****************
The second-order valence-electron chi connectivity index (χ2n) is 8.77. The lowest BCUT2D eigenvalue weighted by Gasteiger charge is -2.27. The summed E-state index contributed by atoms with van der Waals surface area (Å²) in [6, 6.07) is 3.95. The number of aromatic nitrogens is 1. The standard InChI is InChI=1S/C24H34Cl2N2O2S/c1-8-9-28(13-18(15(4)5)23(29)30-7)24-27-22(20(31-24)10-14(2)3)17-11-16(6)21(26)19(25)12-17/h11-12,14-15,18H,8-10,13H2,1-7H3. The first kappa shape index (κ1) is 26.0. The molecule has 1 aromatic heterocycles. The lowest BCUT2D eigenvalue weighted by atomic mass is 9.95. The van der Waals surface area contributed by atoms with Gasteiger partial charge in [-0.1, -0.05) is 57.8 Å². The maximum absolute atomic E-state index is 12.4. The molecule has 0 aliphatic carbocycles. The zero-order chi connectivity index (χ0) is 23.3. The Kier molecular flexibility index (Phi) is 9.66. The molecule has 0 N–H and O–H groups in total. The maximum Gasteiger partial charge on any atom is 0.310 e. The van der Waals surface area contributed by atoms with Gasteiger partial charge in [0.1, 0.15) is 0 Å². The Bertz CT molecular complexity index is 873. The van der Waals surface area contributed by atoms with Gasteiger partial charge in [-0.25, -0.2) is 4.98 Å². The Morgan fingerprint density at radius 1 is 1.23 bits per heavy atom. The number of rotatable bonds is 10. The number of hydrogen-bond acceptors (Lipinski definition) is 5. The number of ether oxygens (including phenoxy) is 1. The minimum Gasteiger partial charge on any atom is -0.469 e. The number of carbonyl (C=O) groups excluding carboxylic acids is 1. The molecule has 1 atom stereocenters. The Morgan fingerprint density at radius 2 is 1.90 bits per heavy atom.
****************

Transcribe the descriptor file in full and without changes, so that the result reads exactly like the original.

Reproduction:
The second-order valence-electron chi connectivity index (χ2n) is 8.77. The lowest BCUT2D eigenvalue weighted by Gasteiger charge is -2.27. The summed E-state index contributed by atoms with van der Waals surface area (Å²) in [6, 6.07) is 3.95. The number of aromatic nitrogens is 1. The standard InChI is InChI=1S/C24H34Cl2N2O2S/c1-8-9-28(13-18(15(4)5)23(29)30-7)24-27-22(20(31-24)10-14(2)3)17-11-16(6)21(26)19(25)12-17/h11-12,14-15,18H,8-10,13H2,1-7H3. The first kappa shape index (κ1) is 26.0. The molecule has 1 aromatic heterocycles. The lowest BCUT2D eigenvalue weighted by atomic mass is 9.95. The van der Waals surface area contributed by atoms with Gasteiger partial charge in [-0.1, -0.05) is 57.8 Å². The maximum absolute atomic E-state index is 12.4. The molecule has 0 aliphatic carbocycles. The zero-order chi connectivity index (χ0) is 23.3. The Kier molecular flexibility index (Phi) is 9.66. The molecule has 0 N–H and O–H groups in total. The maximum Gasteiger partial charge on any atom is 0.310 e. The van der Waals surface area contributed by atoms with Gasteiger partial charge in [0.1, 0.15) is 0 Å². The Bertz CT molecular complexity index is 873. The van der Waals surface area contributed by atoms with Gasteiger partial charge in [-0.25, -0.2) is 4.98 Å². The Morgan fingerprint density at radius 1 is 1.23 bits per heavy atom. The number of rotatable bonds is 10. The number of hydrogen-bond acceptors (Lipinski definition) is 5. The number of ether oxygens (including phenoxy) is 1. The minimum Gasteiger partial charge on any atom is -0.469 e. The number of carbonyl (C=O) groups excluding carboxylic acids is 1. The molecule has 1 atom stereocenters. The Morgan fingerprint density at radius 2 is 1.90 bits per heavy atom.